Driving with epilepsyDDriving with epilepsyDriving with epilepsyEnglishNeurologyChild (0-12 years);Teen (13-18 years)BrainNervous systemConditions and diseasesCaregivers Adult (19+) EducatorsNA2010-02-04T05:00:00ZIrene Elliott, RN, MHSc, ACNP;Janice Mulligan, MSW, RSW11.00000000000000565.000000000000Flat ContentHealth A-Z<p>Driving safely is a serious responsibility for anyone with a license. Here are a few precautions for someone with epilepsy to consider before starting.</p><p>In most provinces in Canada, a person can apply for a driver’s licence if they are 16 years old or more. Getting a licence usually involves passing one or more written and practical tests and taking a vision test. Some provinces, including Ontario, have a graduated licensing system in which a new driver earns full driving privileges in stages.</p> <p>A person applying for a driver’s licence must also be considered medically fit to drive. In Canada, a person is required by law to report to their provincial ministry of transportation any health problems, such as epilepsy, that might interfere with their safe driving. In some provinces, physicians are also required by law to report anyone with a medical condition that could impair their driving. Before applying for a licence, check the rules concerning driving in your province or state with the appropriate authority, such as the Ministry of Transportation. </p><h2>Key points</h2> <ul><li>By law, in Canada a person must report to their provincial ministry of transportation any health problems, such as epilepsy, that might interfere with their safe driving.</li> <li>In Ontario, a person with epilepsy is usually eligible for a driver’s licence if they have been seizure-free (on or off medication) for the past one year, have no side effects of medication that would impair driving and are under regular medical supervision.</li> <li>An insurance company cannot charge more for car insurance based on health status, nor can it ask about health status as a condition for coverage.</li></ul>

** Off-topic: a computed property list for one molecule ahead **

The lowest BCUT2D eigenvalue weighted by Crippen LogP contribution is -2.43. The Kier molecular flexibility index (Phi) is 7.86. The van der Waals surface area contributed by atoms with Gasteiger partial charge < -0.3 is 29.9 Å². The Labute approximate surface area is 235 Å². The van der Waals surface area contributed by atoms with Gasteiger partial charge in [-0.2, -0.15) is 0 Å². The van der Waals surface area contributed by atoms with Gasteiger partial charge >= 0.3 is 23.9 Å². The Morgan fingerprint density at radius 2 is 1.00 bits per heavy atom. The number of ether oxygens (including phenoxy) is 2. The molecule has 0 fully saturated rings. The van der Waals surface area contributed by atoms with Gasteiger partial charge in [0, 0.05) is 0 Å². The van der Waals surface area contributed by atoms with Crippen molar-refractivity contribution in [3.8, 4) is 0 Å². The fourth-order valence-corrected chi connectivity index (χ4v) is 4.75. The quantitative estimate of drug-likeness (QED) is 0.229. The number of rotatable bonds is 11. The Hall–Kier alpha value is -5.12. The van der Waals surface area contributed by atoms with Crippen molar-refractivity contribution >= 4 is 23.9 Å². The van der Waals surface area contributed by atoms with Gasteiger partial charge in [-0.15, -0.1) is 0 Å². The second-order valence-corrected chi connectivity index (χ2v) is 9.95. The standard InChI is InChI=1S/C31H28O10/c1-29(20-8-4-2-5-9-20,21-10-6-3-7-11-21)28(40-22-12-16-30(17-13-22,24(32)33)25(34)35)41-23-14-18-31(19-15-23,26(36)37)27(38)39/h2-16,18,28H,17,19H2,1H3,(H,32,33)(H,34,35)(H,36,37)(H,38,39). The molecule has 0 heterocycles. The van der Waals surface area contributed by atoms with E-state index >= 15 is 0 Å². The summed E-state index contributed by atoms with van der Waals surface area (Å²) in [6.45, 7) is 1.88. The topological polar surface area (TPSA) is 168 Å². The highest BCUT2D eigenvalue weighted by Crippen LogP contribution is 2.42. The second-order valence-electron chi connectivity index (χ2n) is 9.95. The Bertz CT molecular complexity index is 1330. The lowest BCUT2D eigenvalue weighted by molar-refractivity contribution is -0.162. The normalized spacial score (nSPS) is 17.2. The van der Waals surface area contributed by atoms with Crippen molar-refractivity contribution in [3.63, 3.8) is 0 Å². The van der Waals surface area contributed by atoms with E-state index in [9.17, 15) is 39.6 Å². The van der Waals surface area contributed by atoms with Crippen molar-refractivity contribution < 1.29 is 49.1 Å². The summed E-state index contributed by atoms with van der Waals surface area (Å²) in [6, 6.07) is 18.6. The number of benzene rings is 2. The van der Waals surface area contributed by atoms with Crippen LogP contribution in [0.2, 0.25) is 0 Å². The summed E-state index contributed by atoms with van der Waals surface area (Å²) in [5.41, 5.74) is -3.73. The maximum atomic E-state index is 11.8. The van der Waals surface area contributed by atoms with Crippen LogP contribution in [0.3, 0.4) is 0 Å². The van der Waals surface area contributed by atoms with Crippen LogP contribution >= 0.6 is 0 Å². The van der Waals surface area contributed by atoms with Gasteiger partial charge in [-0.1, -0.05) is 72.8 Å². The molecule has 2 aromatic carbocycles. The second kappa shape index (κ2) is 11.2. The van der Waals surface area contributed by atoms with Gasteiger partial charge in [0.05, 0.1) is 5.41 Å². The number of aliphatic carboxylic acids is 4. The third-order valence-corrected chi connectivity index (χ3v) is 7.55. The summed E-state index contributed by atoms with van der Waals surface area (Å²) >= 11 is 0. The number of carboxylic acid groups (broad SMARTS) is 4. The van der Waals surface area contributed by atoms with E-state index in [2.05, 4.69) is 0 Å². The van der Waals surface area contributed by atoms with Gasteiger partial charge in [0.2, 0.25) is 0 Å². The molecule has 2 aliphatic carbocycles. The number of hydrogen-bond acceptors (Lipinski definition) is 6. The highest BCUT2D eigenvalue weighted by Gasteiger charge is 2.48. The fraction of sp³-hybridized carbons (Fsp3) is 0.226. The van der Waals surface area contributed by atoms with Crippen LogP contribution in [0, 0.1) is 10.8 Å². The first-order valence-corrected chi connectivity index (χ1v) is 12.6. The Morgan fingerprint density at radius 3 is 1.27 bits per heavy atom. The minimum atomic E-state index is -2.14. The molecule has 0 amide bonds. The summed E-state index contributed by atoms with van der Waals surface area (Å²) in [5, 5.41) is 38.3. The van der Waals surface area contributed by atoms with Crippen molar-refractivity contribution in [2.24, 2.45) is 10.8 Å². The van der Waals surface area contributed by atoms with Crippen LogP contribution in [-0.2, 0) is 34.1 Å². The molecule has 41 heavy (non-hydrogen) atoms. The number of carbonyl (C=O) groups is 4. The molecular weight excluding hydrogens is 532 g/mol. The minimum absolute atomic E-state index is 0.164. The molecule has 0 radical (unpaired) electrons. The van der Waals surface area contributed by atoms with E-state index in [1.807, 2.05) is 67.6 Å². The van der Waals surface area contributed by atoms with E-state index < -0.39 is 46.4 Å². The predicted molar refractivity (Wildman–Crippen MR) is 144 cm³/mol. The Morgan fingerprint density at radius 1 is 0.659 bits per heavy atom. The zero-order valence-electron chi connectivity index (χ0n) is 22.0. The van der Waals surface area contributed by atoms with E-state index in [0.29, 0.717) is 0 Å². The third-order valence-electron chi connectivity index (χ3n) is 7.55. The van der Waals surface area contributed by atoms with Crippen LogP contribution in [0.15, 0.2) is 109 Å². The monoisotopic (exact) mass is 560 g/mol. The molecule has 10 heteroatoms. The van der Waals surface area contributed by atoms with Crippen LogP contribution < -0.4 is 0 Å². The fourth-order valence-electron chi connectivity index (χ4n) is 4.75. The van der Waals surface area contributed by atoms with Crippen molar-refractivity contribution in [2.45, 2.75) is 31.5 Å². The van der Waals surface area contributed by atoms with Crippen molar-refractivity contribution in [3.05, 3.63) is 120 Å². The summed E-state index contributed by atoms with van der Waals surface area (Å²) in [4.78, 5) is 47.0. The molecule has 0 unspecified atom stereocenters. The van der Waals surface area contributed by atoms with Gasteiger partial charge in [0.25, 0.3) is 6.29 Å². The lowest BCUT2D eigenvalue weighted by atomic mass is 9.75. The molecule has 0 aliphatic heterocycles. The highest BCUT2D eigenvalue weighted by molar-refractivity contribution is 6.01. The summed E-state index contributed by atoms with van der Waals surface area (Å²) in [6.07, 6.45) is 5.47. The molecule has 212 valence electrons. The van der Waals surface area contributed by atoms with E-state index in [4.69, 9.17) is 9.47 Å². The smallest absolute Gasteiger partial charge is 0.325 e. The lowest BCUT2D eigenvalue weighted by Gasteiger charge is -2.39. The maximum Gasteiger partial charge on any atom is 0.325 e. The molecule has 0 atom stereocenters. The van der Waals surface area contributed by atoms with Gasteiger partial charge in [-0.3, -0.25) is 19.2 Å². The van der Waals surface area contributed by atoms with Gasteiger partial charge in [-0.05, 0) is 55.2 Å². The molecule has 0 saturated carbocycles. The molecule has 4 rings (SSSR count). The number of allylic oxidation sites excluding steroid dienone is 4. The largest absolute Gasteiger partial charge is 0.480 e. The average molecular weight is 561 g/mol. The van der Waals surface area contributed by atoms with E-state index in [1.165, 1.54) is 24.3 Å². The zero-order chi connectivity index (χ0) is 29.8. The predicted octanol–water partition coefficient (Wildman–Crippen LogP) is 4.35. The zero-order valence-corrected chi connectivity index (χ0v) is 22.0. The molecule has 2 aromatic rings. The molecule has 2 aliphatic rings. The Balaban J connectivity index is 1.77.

Conduire avec l’épilepsieCConduire avec l’épilepsieDriving with epilepsyFrenchNeurologyChild (0-12 years);Teen (13-18 years)BrainNervous systemConditions and diseasesCaregivers Adult (19+) EducatorsNA2010-02-04T05:00:00ZIrene Elliott, RN, MHSc, ACNP;Janice Mulligan, MSW, RSW11.000000000000048.00000000000000Flat ContentHealth A-Z<p>Conduire avec l’épilepsie est une responsabilité importante pour toute personne titulaire d’un permis. Voici certaines précautions qu’une personne épileptique devrait prendre avant de commencer à conduire.</p><p>Dans la plupart des provinces du Canada, quiconque peut présenter une demande pour obtenir un permis de conduire s’il est âgé d’au moins 16 ans. Il est habituellement nécessaire de passer un ou plusieurs examens écrits et pratiques et de subir un examen de la vue. Certaines provinces, comme l’Ontario, ont un système de délivrance de permis graduel qui fait en sorte qu’un nouveau conducteur obtient ses privilèges de conduite étape par étape.</p> <p>De plus, une personne qui demande un permis de conduire doit être médicalement apte à conduire. Au Canada, selon la loi, une personne doit déclarer au ministère provincial des Transports tout problème de santé, comme l’épilepsie, qui pourrait avoir une incidence sur une conduite sécuritaire. Dans certaines provinces, les médecins sont tenus de déclarer toute personne ayant un problème médical qui pourrait l’empêcher de conduire de façon sécuritaire. Avant de demander un permis de conduire, consultez les règlements sur la conduite automobile de votre province ou de votre état auprès de l’autorité concernée, par exemple, le ministère des Transports.</p><ul><li>Au Canada, selon la loi, une personne doit déclarer au ministère provincial des Transports tout problème de santé, comme l’épilepsie, qui pourrait avoir une incidence sur une conduite sécuritaire.</li> <li>En Ontario, une personne atteinte d’épilepsie est habituellement admissible à obtenir un permis de conduire si elle n’a pas eu de crises depuis un an (avec ou sans médicaments), si les médicaments n’entraînent aucun effet secondaire qui pourrait l’empêcher de conduire et s’il est sous surveillance médicale constante.</li> <li>Une compagnie d’assurance ne peut pas facturer un montant plus élevé pour une assurance automobile en raison de l’état de santé d’une personne ni poser des questions sur son état de santé comme condition pour la couverture d’assurance.</li></ul>